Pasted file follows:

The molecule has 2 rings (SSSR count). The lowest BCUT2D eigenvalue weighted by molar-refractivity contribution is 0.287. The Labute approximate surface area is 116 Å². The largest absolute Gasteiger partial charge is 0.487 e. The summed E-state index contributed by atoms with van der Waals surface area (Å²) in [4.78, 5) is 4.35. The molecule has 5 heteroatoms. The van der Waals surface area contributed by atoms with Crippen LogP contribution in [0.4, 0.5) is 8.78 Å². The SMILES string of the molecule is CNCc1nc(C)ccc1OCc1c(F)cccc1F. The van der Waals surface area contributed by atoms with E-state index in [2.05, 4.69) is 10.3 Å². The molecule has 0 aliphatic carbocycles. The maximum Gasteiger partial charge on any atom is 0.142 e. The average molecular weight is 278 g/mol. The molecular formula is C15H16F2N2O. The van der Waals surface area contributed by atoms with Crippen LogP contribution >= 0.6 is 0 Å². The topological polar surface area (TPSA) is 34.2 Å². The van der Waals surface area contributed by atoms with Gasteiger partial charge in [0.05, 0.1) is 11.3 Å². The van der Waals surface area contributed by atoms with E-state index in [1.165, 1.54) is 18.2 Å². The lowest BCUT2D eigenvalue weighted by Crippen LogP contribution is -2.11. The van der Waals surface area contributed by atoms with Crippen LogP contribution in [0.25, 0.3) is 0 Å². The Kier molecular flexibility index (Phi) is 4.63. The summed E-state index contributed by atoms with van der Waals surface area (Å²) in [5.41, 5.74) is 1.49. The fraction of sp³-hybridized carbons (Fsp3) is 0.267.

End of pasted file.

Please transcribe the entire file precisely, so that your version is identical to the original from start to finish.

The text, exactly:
The molecule has 2 rings (SSSR count). The lowest BCUT2D eigenvalue weighted by molar-refractivity contribution is 0.287. The Labute approximate surface area is 116 Å². The largest absolute Gasteiger partial charge is 0.487 e. The summed E-state index contributed by atoms with van der Waals surface area (Å²) in [4.78, 5) is 4.35. The molecule has 5 heteroatoms. The van der Waals surface area contributed by atoms with Crippen LogP contribution in [0.4, 0.5) is 8.78 Å². The SMILES string of the molecule is CNCc1nc(C)ccc1OCc1c(F)cccc1F. The van der Waals surface area contributed by atoms with E-state index in [2.05, 4.69) is 10.3 Å². The molecule has 0 aliphatic carbocycles. The maximum Gasteiger partial charge on any atom is 0.142 e. The average molecular weight is 278 g/mol. The molecular formula is C15H16F2N2O. The van der Waals surface area contributed by atoms with Crippen LogP contribution >= 0.6 is 0 Å². The topological polar surface area (TPSA) is 34.2 Å². The van der Waals surface area contributed by atoms with Gasteiger partial charge in [0.05, 0.1) is 11.3 Å². The van der Waals surface area contributed by atoms with E-state index in [1.165, 1.54) is 18.2 Å². The lowest BCUT2D eigenvalue weighted by Crippen LogP contribution is -2.11. The van der Waals surface area contributed by atoms with Crippen LogP contribution in [0.25, 0.3) is 0 Å². The Kier molecular flexibility index (Phi) is 4.63. The summed E-state index contributed by atoms with van der Waals surface area (Å²) in [5.41, 5.74) is 1.49. The fraction of sp³-hybridized carbons (Fsp3) is 0.267.